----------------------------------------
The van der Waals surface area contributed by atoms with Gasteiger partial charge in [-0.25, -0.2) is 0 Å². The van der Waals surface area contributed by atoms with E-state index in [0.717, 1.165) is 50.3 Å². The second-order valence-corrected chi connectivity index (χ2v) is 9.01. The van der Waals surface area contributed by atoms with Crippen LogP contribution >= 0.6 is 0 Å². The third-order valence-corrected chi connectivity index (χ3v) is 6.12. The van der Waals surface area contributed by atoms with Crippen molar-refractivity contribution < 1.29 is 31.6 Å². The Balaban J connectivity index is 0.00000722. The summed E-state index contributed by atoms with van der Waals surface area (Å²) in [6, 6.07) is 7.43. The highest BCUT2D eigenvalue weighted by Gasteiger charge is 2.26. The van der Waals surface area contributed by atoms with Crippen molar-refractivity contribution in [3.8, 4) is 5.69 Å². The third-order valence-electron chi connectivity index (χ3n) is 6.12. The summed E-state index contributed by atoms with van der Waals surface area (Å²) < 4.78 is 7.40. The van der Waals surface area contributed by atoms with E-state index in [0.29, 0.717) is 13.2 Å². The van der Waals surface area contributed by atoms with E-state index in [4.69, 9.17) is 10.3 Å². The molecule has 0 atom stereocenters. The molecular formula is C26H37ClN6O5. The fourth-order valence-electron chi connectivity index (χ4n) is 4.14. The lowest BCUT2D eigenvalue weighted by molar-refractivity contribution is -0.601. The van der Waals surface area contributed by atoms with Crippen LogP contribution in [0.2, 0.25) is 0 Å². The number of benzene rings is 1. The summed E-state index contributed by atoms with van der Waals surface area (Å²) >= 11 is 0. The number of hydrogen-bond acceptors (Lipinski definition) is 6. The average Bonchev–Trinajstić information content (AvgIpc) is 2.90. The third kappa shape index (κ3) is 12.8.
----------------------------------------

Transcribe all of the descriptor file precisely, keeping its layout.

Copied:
The van der Waals surface area contributed by atoms with Gasteiger partial charge in [-0.25, -0.2) is 0 Å². The van der Waals surface area contributed by atoms with E-state index in [0.717, 1.165) is 50.3 Å². The second-order valence-corrected chi connectivity index (χ2v) is 9.01. The van der Waals surface area contributed by atoms with Crippen LogP contribution >= 0.6 is 0 Å². The third-order valence-corrected chi connectivity index (χ3v) is 6.12. The van der Waals surface area contributed by atoms with Crippen molar-refractivity contribution < 1.29 is 31.6 Å². The Balaban J connectivity index is 0.00000722. The summed E-state index contributed by atoms with van der Waals surface area (Å²) in [6, 6.07) is 7.43. The highest BCUT2D eigenvalue weighted by Gasteiger charge is 2.26. The van der Waals surface area contributed by atoms with Crippen molar-refractivity contribution in [3.8, 4) is 5.69 Å². The third-order valence-electron chi connectivity index (χ3n) is 6.12. The summed E-state index contributed by atoms with van der Waals surface area (Å²) < 4.78 is 7.40. The van der Waals surface area contributed by atoms with E-state index in [0.29, 0.717) is 13.2 Å². The van der Waals surface area contributed by atoms with E-state index in [4.69, 9.17) is 10.3 Å². The molecule has 0 atom stereocenters. The molecular formula is C26H37ClN6O5. The fourth-order valence-electron chi connectivity index (χ4n) is 4.14. The lowest BCUT2D eigenvalue weighted by molar-refractivity contribution is -0.601. The van der Waals surface area contributed by atoms with Crippen LogP contribution in [0.2, 0.25) is 0 Å². The number of benzene rings is 1. The summed E-state index contributed by atoms with van der Waals surface area (Å²) >= 11 is 0. The number of hydrogen-bond acceptors (Lipinski definition) is 6. The average Bonchev–Trinajstić information content (AvgIpc) is 2.90. The third kappa shape index (κ3) is 12.8.